October 2, 2017

UConn: State agriculture nets $4B annually

PHOTO | Steve Jensen, CT Dept. of Agriculture
PHOTO | Steve Jensen, CT Dept. of Agriculture
Won Hee Lee arranges apples for sale at the Drazen Orchards farm stand in Cheshire.

Although Connecticut's manufacturing, technology, and insurance industries tend to overshadow agriculture, a newly released study from the University of Connecticut shows that farms and related businesses contribute significantly to the state's economy each year.

In a presentation Friday at Futtner's Family Farm on Silver Lane, Rigoberto A. Lopez, chairman of UConn's Department of Agricultural and Resource Economics, said figures from 2015, the most recent available, show that agriculture infused as much as $4.05 billion into the state's economy that year, up from about $3.51 billion in 2010.

Agriculture also accounted for 21,000 jobs in 2015, Lopez said, about even with its payroll five years earlier. Farms generated $800 million to $900 million in wages for the year, he added.

The state's agricultural endeavors encompass a wide variety of operations, from vegetable, fruit, and ornamental plant growing, to dairy and beef cattle farming, to beekeepers, maple syrup producers, and wineries. The products are sold through 100 farmers' markets around the state, he said. Increasingly they're even being featured in area grocery stores as well, Lopez said.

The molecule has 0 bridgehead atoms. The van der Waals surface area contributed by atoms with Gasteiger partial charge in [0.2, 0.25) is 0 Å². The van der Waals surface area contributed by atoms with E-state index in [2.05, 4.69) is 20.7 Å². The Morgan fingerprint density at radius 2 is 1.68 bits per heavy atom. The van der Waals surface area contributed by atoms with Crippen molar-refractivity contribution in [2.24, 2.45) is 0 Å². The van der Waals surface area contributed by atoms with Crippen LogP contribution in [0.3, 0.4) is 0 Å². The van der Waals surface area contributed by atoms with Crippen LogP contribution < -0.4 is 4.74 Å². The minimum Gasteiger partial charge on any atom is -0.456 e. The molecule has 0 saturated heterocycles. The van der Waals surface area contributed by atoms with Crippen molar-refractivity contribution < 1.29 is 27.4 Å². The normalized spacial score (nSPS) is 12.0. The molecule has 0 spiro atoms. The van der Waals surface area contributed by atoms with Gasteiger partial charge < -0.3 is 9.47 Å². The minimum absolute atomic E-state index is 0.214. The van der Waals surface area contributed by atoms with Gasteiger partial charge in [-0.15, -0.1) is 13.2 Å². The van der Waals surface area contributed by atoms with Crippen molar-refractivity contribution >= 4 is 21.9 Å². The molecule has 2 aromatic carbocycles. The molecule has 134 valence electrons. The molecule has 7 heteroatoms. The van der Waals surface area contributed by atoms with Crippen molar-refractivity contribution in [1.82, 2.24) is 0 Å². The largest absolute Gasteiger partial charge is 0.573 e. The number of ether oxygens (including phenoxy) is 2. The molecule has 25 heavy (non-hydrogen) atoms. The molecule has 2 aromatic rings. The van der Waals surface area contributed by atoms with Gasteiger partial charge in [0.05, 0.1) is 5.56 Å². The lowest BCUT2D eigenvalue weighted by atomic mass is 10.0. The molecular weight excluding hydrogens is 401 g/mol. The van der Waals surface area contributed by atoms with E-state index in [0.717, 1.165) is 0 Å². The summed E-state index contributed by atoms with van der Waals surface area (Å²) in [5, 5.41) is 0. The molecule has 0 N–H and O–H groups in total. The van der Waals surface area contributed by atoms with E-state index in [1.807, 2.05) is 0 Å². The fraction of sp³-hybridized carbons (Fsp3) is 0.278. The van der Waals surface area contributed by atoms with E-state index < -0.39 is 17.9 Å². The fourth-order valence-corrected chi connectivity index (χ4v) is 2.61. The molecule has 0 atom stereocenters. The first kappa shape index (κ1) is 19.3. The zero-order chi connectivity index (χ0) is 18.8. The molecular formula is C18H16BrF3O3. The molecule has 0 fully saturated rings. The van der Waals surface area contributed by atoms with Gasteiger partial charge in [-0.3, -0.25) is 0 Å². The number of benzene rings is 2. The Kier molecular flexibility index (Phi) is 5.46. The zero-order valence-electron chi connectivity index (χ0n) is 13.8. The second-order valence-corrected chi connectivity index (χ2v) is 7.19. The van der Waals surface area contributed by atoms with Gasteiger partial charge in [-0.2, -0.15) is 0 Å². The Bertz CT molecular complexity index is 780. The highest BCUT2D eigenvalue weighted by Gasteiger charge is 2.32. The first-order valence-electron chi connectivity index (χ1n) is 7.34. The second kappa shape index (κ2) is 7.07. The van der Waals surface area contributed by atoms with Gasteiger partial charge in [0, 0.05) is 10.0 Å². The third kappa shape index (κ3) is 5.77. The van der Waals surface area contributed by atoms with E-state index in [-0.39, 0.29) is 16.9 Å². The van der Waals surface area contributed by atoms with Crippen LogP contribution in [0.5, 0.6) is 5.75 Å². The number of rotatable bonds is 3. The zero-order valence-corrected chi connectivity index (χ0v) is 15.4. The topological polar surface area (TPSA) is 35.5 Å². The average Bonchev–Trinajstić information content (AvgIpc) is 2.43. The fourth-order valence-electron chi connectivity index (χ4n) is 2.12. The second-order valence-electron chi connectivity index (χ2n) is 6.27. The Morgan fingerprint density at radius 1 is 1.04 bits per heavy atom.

Financial benefits extend beyond the immediate agricultural businesses to professionals ranging from veterinarians to soil biologists, he said.

Connecticut's farms and related businesses contribute far more to the state than money and jobs, U.S. Rep. Joseph D. Courtney, D-2nd District, said at Friday's event.

Farms contribute to Connecticut's "quality of life" in general, Courtney said, by conserving open space, which helps balance the environmental impact of the state's extensive urban development. Increasing public interest in locally grown food, the "farm-to-table" initiative, also is having a positive affect on local agriculture, he said.

State agriculture Commissioner Steven K. Reviczky said Friday he's hopeful the report will help residents appreciate more fully Connecticut's 405,000 acres of farmland and the people who work on them.

"Don't take for granted those fields" along the roadside, Reviczky said. In addition to their economic importance, he said, the state's working farms have a "critical impact" on maintaining Connecticut's remaining open land in the face of pressure to convert open space to non-agricultural use.

Amanda Freund of East Canaan, who described herself as a third-generation dairy farmer, said she often encounters skepticism from farmers in other parts of the Northeast that Connecticut actually has a viable agricultural component to its economy.

Studies like the one UConn released on Friday provide the statistical evidence to counter such skepticism, Freund said.

"We not only are here," she said of the state's farmers, "but we have a thriving agricultural industry."

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